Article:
The U.S. Environmental Protection Agency (USEPA) recently announced the development of a Water Reuse Action Plan that will leverage the expertise of both industry and government to ensure the effective use of water resources in the United States.
“The Nation’s water resources are the lifeblood of our communities, and the federal government has the responsibility to ensure all Americans have access to reliable sources of clean and safe water,” said David Ross, U.S. EPA’s Assistant Administrator for Water. “There is innovative work happening across the water sector to advance water reuse, and the EPA wants to accelerate that work through coordinated federal leadership.”
The Water Reuse Action Plan will seek to foster water reuse as an important component of integrated water resource management. USEPA says it will facilitate discussions among Federal, State, and water sector stakeholders and form new partnerships to develop and deploy the plan. A draft of the plan is scheduled for release and public review in September 2019 at the Annual WateReuse Symposium in San Diego.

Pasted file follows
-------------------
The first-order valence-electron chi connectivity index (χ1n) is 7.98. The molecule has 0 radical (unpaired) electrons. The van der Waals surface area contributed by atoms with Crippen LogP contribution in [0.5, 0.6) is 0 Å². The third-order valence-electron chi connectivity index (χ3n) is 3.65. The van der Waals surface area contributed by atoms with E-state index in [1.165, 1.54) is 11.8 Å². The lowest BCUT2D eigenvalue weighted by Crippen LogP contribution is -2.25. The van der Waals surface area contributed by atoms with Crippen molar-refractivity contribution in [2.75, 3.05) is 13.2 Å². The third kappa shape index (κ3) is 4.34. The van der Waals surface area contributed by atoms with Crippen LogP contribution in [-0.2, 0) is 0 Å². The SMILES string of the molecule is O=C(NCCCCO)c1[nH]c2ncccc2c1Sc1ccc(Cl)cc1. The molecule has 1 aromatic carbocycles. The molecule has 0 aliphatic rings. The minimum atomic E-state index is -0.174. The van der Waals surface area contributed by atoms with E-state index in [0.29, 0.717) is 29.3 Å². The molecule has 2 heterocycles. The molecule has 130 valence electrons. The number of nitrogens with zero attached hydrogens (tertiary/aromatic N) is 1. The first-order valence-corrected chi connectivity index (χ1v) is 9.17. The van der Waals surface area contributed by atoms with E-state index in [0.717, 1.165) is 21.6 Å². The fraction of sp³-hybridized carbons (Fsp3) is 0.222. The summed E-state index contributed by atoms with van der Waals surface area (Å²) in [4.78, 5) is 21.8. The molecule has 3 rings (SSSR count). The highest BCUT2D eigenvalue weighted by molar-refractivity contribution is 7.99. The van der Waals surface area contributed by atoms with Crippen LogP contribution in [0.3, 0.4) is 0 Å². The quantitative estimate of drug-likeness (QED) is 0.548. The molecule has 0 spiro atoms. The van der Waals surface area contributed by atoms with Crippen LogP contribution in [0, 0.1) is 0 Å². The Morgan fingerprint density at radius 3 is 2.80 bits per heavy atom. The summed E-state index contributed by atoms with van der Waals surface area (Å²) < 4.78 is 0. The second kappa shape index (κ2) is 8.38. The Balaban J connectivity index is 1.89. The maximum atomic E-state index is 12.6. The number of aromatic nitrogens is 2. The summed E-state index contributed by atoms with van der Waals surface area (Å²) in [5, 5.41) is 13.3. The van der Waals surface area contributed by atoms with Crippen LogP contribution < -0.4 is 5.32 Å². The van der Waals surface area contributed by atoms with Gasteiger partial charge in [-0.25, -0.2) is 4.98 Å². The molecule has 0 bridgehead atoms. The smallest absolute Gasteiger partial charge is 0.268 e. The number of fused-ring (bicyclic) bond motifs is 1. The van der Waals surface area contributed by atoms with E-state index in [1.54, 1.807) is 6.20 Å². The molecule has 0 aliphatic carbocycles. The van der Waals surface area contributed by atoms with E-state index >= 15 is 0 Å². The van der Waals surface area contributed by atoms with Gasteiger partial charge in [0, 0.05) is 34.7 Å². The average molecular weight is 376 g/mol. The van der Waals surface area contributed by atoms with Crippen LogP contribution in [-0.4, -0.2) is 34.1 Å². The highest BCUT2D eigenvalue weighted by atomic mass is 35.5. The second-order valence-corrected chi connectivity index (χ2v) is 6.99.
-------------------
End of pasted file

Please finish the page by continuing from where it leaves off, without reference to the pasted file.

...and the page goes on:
Water reuse – sometimes referred to as water recycling – may be viable for various applications, depending on site-specific conditions. Examples include agriculture and irrigation, potable water supplies, groundwater replenishment, industrial processes, and environmental restoration.
In developing the Water Reuse Action Plan, the USEPA and its partners will evaluate opportunities for reuse to identify the opportunities and challenges in the following areas:
- Technological improvements, including development, piloting, validation, and data considerations;
- Regulatory/policy analysis at all levels of government, including public health considerations and addressing barriers to progress;
- Financial initiatives, including expansion and clarity of available funding mechanisms;
- Performance requirements, including efforts to ensure the quality of reused water is appropriate for the intended purpose;
- Access to water use and availability data, including the encouragement of watershed-based information sharing; and
- Outreach opportunities, including efforts to ensure public understanding of reused water as part of integrated water management.
For more information, including opportunities to engage with the USEPA on this effort, visit www.epa.gov/waterreuse/water-reuse-action-plan.